At first blush, these two terms might seem interchangeable. Often, the media and the entertainment business confuse the two and use the terms inappropriately. Simply put, a person has committed robbery when another person is present in the home or business where the perpetrator is stealing or attempting to steal something that does not belong to him or her. A person has committed burglary when no one is present in the home or business where the crime is occurring or attempting to occur. There is a huge distinction in the offense, the grading of the offense, and corresponding punishments for both and to confuse them could mean disaster.
This is precisely why Edward F. Cohn and his Tucson, AZ firm should represent a family member or loved one alleged to have committed either offense. Edward and his team are familiar with the terms, the gradings, and the nuisances that come with each. For example, if a person is not present, but the structure that has been burglarized is not a house and is not adapted for overnight accommodations, the grading of the burglary might be lesser than if a home or business was burglarized. With a lesser grading comes lesser punishment outcomes and, typically, less issues concerning restitution or insurance payments.
Edward is also familiar with factors that could enhance possible sentences. For example, if a person was robbed at knifepoint, even if the perpetrator did not steal anything, the sentence could be greater because a deadly weapon was involved. Edward will examine every alleged fact of the case to determine if any sentencing enhancements apply, or if there are mitigating circumstances that would call for a lesser sentence. Was the perpetrator under the influence of drugs or under duress from another individual? Does the perpetrator have a history of violent crimes? Has the perpetrator ever been treated for a mental illness that might cause him or her to be a risk of harm to himself or others? These factors are key in helping Edward litigate the case.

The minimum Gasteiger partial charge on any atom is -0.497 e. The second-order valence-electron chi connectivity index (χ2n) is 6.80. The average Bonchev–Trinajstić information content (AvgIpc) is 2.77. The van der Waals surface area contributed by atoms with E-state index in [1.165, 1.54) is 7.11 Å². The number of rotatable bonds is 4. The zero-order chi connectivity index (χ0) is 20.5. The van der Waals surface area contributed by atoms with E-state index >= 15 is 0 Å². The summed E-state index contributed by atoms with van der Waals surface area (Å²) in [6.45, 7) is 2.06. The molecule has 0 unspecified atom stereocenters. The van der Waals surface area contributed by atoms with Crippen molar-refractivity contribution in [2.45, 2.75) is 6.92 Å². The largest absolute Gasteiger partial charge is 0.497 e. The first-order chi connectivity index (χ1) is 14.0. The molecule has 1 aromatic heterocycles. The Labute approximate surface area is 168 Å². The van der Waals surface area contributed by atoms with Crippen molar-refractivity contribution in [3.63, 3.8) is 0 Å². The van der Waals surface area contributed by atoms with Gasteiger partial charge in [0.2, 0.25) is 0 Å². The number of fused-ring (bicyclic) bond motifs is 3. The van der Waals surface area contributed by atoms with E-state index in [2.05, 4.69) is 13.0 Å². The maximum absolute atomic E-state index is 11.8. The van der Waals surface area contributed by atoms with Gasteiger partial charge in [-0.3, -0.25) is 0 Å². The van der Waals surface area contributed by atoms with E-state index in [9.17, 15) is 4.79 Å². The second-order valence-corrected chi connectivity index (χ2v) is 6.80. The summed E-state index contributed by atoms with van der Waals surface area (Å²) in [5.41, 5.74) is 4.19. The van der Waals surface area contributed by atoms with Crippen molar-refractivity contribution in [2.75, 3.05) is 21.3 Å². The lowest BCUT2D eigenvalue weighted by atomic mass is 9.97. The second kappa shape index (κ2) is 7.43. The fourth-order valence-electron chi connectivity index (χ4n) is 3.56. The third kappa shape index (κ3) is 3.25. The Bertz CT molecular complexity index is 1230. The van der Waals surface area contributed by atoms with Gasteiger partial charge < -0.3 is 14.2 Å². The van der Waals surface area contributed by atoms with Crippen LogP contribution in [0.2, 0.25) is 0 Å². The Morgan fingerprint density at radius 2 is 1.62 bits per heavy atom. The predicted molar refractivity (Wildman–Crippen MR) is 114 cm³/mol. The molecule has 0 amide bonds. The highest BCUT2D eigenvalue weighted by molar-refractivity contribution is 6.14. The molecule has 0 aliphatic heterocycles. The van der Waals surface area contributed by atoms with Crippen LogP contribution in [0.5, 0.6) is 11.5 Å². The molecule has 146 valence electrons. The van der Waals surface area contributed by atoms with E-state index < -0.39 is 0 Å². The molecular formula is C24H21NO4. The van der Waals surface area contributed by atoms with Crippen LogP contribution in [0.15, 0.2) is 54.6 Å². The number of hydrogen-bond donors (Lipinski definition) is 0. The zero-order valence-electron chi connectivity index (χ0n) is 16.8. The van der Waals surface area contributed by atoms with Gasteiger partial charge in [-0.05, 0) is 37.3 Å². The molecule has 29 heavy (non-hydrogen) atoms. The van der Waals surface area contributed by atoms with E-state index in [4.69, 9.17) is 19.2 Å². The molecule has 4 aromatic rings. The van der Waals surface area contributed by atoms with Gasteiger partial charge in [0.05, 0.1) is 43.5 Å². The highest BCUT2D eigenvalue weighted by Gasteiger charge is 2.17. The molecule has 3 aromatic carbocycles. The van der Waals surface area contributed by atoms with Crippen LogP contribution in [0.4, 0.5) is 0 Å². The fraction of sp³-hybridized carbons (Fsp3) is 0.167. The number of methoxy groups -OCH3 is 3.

As with any crime, whether a plea bargain or a trial is in the client's best interest is a strategy decided between Edward and the client. Edward will walk the client through the benefits and costs of each and weigh all possible sentencing outcomes before advising the client of the best decision. The sole decision on how to proceed is always up to the client, but with Edward F. Cohn by the client's side, a good decision has already been made.